United States District Court, S.D. Georgia, Statesboro Division
ORDER AND MAGISTRATE JUDGE'S REPORT AND
STAN BAKER UNITED STATES MAGISTRATE JUDGE.
currently incarcerated at Georgia State Prison in Reidsville,
Georgia, submitted a Complaint, as amended, pursuant to 42
U.S.C. § 1983. (Doc. 4.) For the reasons set forth
below, I RECOMMEND that the Court
DISMISS Plaintiff's Amended Complaint
for failure to state a claim, DIRECT the
Clerk of Court to enter the appropriate judgment of dismissal
and CLOSE this case, and
DENY Plaintiff in forma pauperis
status on appeal.
is on the Tier II program and as a result, all his
property-including legal work-is removed to the property
room. (Id. at p. 4.) On March 15, 2016, Defendant
McCloud logged Plaintiff's property out of the room and
gave it to Plaintiff even though it “was not suppose[d]
to be out [of the] property room.” (Id.) That
same night, Plaintiff was moved to the “self-harm
room” without his property. (Id.) This
property was never logged back into the property room, and
Plaintiff has been unable to recover his legal materials
since that date. (Id. at p. 5.) Plaintiff claims
that, because he did not have access to his legal work, he
could not “get [his] case back into court . . .
seeks to bring this action in forma pauperis. Under
28 U.S.C. § 1915(a)(1), the Court may authorize the
filing of a civil lawsuit without the prepayment of fees if
the plaintiff submits an affidavit that includes a statement
of all of his assets, shows an inability to pay the filing
fee, and also includes a statement of the nature of the
action which shows that he is entitled to redress. Even if
the plaintiff proves indigence, the Court must dismiss the
action if it is frivolous or malicious, or fails to state a
claim upon which relief may be granted. 28 U.S.C.
§§ 1915(e)(2)(B)(i)-(ii). Additionally, pursuant to
28 U.S.C. § 1915A, the Court must review a complaint in
which a prisoner seeks redress from a governmental entity.
Upon such screening, the Court must dismiss a complaint, or
any portion thereof, that is frivolous, malicious, or fails
to state a claim upon which relief may be granted or which
seeks monetary relief from a defendant who is immune from
such relief. 28 U.S.C. § 1915A(b).
Court looks to the instructions for pleading contained in the
Federal Rules of Civil Procedure when reviewing a Complaint
on an application to proceed in forma pauperis.
See Fed. R. Civ. P. 8 (“A pleading that states
a claim for relief must contain [among other things] . . . a
short and plain statement of the claim showing that the
pleader is entitled to relief.”); Fed.R.Civ.P. 10
(requiring that claims be set forth in numbered paragraphs,
each limited to a single set of circumstances). Further, a
claim is frivolous under Section 1915(e)(2)(B)(i) “if
it is ‘without arguable merit either in law or
fact.'” Napier v. Preslicka, 314 F.3d 528,
531 (11th Cir. 2002) (quoting Bilal v. Driver, 251
F.3d 1346, 1349 (11th Cir. 2001)).
a complaint fails to state a claim under Section
1915(e)(2)(B)(ii) is governed by the same standard applicable
to motions to dismiss under Federal Rule of Civil Procedure
12(b)(6). Thompson v. Rundle, 393 F. App'x 675,
678 (11th Cir. 2010). Under that standard, this Court must
determine whether the complaint contains “sufficient
factual matter, accepted as true, to ‘state a claim to
relief that is plausible on its face.'”
Ashcroft v. Iqbal, 556 U.S. 662, 678 (2009) (quoting
Bell Atl. Corp. v. Twombly, 550 U.S. 544, 570
(2007)). A plaintiff must assert “more than labels and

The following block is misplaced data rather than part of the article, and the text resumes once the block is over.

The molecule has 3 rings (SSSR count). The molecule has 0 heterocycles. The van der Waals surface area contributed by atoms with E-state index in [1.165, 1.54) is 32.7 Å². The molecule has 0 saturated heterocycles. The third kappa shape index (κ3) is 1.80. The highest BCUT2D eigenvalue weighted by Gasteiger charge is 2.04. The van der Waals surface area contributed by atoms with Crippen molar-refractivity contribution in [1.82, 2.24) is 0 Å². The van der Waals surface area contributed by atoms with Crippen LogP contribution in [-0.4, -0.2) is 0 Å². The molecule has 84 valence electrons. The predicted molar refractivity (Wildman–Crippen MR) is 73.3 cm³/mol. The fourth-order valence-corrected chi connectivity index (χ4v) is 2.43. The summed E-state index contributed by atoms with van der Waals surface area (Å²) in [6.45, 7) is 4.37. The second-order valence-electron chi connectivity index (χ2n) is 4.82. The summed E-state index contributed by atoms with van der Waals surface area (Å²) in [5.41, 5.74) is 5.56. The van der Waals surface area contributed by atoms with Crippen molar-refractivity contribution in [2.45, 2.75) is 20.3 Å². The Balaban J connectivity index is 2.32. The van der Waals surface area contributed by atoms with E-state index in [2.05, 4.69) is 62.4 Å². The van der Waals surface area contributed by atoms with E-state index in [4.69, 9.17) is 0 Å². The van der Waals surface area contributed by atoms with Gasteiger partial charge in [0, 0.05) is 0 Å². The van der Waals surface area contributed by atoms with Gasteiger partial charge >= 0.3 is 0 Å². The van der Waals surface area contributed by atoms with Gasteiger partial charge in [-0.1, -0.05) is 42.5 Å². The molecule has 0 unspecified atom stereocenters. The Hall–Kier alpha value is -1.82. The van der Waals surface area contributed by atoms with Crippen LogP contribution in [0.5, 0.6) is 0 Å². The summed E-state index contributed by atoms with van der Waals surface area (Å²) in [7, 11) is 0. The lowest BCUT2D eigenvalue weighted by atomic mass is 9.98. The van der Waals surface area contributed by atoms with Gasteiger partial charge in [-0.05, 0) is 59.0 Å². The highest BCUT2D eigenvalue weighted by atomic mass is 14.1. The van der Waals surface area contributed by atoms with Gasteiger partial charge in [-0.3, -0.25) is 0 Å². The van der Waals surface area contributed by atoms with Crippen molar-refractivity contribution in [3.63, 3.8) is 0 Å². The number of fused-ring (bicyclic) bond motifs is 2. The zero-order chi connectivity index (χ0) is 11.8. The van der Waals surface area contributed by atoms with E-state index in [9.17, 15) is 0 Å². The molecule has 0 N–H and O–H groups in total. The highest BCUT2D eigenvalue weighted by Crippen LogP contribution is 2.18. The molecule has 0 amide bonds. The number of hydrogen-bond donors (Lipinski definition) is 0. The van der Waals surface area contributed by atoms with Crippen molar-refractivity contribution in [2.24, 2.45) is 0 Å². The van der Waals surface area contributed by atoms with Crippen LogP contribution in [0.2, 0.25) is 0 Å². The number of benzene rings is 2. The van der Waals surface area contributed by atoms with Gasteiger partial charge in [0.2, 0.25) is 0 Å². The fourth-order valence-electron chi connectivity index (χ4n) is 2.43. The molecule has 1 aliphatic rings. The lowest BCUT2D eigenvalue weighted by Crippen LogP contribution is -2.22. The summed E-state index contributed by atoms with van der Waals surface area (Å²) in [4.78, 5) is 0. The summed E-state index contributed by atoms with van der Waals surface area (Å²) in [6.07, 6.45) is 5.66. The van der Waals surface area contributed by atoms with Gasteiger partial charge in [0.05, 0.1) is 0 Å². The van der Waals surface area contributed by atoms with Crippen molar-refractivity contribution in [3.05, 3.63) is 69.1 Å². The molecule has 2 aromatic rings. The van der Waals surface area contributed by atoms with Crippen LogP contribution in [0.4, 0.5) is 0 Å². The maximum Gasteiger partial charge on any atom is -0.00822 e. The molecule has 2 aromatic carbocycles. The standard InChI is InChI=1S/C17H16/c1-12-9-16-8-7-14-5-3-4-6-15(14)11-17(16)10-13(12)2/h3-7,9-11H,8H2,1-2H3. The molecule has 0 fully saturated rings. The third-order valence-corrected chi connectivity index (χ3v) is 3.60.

conclusions, and a formulaic recitation of the elements of a
cause of action will not” suffice. Twombly,
550 U.S. at 555. Section 1915 also “accords judges not
only the authority to dismiss a claim based on an
indisputably meritless legal theory, but also the unusual
power to pierce the veil of the complaint's factual
allegations and dismiss those claims whose factual
contentions are clearly baseless.” Bilal, 251
F.3d at 1349 (quoting Neitzke v. Williams, 490 U.S.
319, 327 (1989)).
analysis, the Court will abide by the long-standing principle
that the pleadings of unrepresented parties are held to a
less stringent standard than those drafted by attorneys and,
therefore, must be liberally construed. Haines v.
Kerner, 404 U.S. 519, 520 (1972); Boxer X v.
Harris, 437 F.3d 1107, 1110 (11th Cir. 2006)
(“Pro se pleadings are held to a less
stringent standard than pleadings drafted by attorneys . . .
.”) (quoting Hughes v. Lott, 350 F.3d 1157,
1160 (11th Cir. 2003)). However, Plaintiff's
unrepresented status will not excuse mistakes regarding
procedural rules. McNeil v. United States, 508 U.S.
106, 113 (1993) (“We have never suggested that
procedural rules in ordinary civil litigation should be
interpreted so as to excuse mistakes by those who proceed
Access to the Courts Claim
appears to allege that Defendants frustrated his ability to
access the courts by losing his legal materials. (Doc. 4, pp.
4-5.) “Access to the courts is clearly a constitutional
right, grounded in the First Amendment, the Article IV
Privileges and Immunities Clause, the Fifth Amendment, and/or
the Fourteenth Amendment.” Chappell v. Rich,
340 F.3d 1279, 1282 (11th Cir. 2003) (citing Christopher
v. Harbury, 536 U.S. 403, 415 n.12 (2002)). However, to
bring an access-to-courts claim, an inmate must establish
that he suffered an actual injury. In interpreting the actual
injury requirement, the Eleventh Circuit Court of Appeals
The actual injury which the inmate must demonstrate is an
injury to the right asserted, i.e. the right of access. Thus,
the . . . official's actions which allegedly infringed on
an inmate's right of access to the courts must have
frustrated or impeded the inmate's efforts to pursue a
nonfrivolous legal claim. See Lewis [v. Casey, 518
U.S. [343, 352-54 (1996)]. Further, the legal claim must be
an appeal from a conviction for ...